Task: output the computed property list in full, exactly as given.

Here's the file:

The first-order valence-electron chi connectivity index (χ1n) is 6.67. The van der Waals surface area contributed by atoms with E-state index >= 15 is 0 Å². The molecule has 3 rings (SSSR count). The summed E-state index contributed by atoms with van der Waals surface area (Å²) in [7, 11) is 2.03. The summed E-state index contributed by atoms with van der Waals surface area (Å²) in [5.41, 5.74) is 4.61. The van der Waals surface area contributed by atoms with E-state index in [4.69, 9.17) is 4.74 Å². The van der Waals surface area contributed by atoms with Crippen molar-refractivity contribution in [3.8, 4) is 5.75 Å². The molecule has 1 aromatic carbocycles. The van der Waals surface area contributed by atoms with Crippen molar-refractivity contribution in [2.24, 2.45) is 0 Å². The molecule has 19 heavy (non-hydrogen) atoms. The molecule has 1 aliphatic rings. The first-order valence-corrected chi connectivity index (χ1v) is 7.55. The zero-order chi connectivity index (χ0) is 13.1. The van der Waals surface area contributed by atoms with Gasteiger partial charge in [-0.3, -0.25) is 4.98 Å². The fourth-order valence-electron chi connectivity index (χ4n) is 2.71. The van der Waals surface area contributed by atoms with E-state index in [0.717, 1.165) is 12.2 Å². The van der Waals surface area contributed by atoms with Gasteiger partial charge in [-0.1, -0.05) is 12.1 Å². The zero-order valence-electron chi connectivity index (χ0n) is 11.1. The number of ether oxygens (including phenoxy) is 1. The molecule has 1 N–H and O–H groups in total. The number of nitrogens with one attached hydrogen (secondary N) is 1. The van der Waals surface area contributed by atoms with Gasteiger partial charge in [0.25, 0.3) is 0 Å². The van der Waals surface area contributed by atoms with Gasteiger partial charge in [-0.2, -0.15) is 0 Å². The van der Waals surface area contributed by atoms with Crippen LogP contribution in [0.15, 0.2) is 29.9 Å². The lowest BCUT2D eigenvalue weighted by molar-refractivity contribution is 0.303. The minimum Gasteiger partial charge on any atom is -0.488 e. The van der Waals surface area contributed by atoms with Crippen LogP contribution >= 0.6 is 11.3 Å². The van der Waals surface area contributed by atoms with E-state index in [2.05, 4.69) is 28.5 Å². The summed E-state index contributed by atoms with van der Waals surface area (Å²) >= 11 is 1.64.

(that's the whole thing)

The first-order valence-electron chi connectivity index (χ1n) is 6.67. The van der Waals surface area contributed by atoms with E-state index >= 15 is 0 Å². The molecule has 3 rings (SSSR count). The summed E-state index contributed by atoms with van der Waals surface area (Å²) in [7, 11) is 2.03. The summed E-state index contributed by atoms with van der Waals surface area (Å²) in [5.41, 5.74) is 4.61. The van der Waals surface area contributed by atoms with E-state index in [4.69, 9.17) is 4.74 Å². The van der Waals surface area contributed by atoms with Crippen molar-refractivity contribution in [3.8, 4) is 5.75 Å². The molecule has 1 aromatic carbocycles. The van der Waals surface area contributed by atoms with Crippen molar-refractivity contribution in [2.24, 2.45) is 0 Å². The molecule has 19 heavy (non-hydrogen) atoms. The molecule has 1 aliphatic rings. The first-order valence-corrected chi connectivity index (χ1v) is 7.55. The zero-order chi connectivity index (χ0) is 13.1. The van der Waals surface area contributed by atoms with Gasteiger partial charge in [-0.3, -0.25) is 4.98 Å². The fourth-order valence-electron chi connectivity index (χ4n) is 2.71. The van der Waals surface area contributed by atoms with E-state index in [0.717, 1.165) is 12.2 Å². The van der Waals surface area contributed by atoms with Gasteiger partial charge in [-0.1, -0.05) is 12.1 Å². The zero-order valence-electron chi connectivity index (χ0n) is 11.1. The number of ether oxygens (including phenoxy) is 1. The molecule has 1 N–H and O–H groups in total. The number of nitrogens with one attached hydrogen (secondary N) is 1. The van der Waals surface area contributed by atoms with Gasteiger partial charge in [0.25, 0.3) is 0 Å². The van der Waals surface area contributed by atoms with Gasteiger partial charge in [-0.2, -0.15) is 0 Å². The van der Waals surface area contributed by atoms with Crippen LogP contribution in [0.15, 0.2) is 29.9 Å². The lowest BCUT2D eigenvalue weighted by molar-refractivity contribution is 0.303. The minimum Gasteiger partial charge on any atom is -0.488 e. The van der Waals surface area contributed by atoms with Crippen LogP contribution >= 0.6 is 11.3 Å². The van der Waals surface area contributed by atoms with E-state index in [2.05, 4.69) is 28.5 Å². The summed E-state index contributed by atoms with van der Waals surface area (Å²) >= 11 is 1.64.